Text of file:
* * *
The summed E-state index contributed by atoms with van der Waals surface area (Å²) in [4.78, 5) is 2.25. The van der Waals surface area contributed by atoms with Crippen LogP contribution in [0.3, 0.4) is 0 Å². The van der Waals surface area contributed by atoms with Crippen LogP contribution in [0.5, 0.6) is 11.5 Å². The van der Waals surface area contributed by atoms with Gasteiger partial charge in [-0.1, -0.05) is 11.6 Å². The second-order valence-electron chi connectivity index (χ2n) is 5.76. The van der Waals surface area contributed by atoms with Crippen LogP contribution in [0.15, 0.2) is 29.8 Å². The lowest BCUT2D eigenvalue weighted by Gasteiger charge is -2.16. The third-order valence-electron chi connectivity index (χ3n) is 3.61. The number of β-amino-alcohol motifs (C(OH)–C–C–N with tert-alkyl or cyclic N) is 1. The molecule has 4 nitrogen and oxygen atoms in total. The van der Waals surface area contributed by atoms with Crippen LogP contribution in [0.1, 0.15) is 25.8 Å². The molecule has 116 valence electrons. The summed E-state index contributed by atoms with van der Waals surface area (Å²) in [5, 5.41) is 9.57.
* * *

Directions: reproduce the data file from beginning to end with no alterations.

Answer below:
The summed E-state index contributed by atoms with van der Waals surface area (Å²) in [4.78, 5) is 2.25. The van der Waals surface area contributed by atoms with Crippen LogP contribution in [0.3, 0.4) is 0 Å². The van der Waals surface area contributed by atoms with Crippen LogP contribution in [0.5, 0.6) is 11.5 Å². The van der Waals surface area contributed by atoms with Gasteiger partial charge in [-0.1, -0.05) is 11.6 Å². The second-order valence-electron chi connectivity index (χ2n) is 5.76. The van der Waals surface area contributed by atoms with Crippen LogP contribution in [0.15, 0.2) is 29.8 Å². The lowest BCUT2D eigenvalue weighted by Gasteiger charge is -2.16. The third-order valence-electron chi connectivity index (χ3n) is 3.61. The number of β-amino-alcohol motifs (C(OH)–C–C–N with tert-alkyl or cyclic N) is 1. The molecule has 4 nitrogen and oxygen atoms in total. The van der Waals surface area contributed by atoms with Crippen LogP contribution in [0.1, 0.15) is 25.8 Å². The molecule has 116 valence electrons. The summed E-state index contributed by atoms with van der Waals surface area (Å²) in [5, 5.41) is 9.57.